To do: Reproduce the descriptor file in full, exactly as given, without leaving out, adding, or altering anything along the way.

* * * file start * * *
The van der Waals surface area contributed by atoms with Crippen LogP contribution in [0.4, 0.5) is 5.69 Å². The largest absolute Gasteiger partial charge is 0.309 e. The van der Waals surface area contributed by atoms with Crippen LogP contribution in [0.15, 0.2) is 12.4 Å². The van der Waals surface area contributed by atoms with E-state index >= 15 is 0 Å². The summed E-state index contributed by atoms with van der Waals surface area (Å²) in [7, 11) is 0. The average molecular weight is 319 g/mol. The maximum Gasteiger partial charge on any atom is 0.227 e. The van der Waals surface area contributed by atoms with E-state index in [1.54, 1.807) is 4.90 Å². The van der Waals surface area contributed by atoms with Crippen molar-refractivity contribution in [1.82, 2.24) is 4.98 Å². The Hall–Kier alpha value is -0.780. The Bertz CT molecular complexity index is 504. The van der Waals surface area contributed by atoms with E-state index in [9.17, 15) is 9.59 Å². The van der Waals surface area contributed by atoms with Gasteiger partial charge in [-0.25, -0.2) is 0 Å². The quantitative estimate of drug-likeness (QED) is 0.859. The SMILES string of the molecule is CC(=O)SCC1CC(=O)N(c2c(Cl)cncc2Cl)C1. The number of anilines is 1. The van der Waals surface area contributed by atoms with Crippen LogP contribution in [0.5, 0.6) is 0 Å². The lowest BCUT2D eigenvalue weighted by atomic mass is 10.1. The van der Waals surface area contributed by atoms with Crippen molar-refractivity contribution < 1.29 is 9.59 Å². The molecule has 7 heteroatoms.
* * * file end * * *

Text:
The van der Waals surface area contributed by atoms with Crippen LogP contribution in [0.4, 0.5) is 5.69 Å². The largest absolute Gasteiger partial charge is 0.309 e. The van der Waals surface area contributed by atoms with Crippen LogP contribution in [0.15, 0.2) is 12.4 Å². The van der Waals surface area contributed by atoms with E-state index >= 15 is 0 Å². The summed E-state index contributed by atoms with van der Waals surface area (Å²) in [7, 11) is 0. The average molecular weight is 319 g/mol. The maximum Gasteiger partial charge on any atom is 0.227 e. The van der Waals surface area contributed by atoms with E-state index in [1.54, 1.807) is 4.90 Å². The van der Waals surface area contributed by atoms with Crippen molar-refractivity contribution in [1.82, 2.24) is 4.98 Å². The Hall–Kier alpha value is -0.780. The Bertz CT molecular complexity index is 504. The van der Waals surface area contributed by atoms with E-state index in [9.17, 15) is 9.59 Å². The van der Waals surface area contributed by atoms with Gasteiger partial charge in [-0.25, -0.2) is 0 Å². The quantitative estimate of drug-likeness (QED) is 0.859. The SMILES string of the molecule is CC(=O)SCC1CC(=O)N(c2c(Cl)cncc2Cl)C1. The number of anilines is 1. The van der Waals surface area contributed by atoms with Crippen LogP contribution in [0.5, 0.6) is 0 Å². The lowest BCUT2D eigenvalue weighted by atomic mass is 10.1. The van der Waals surface area contributed by atoms with Crippen molar-refractivity contribution < 1.29 is 9.59 Å². The molecule has 7 heteroatoms.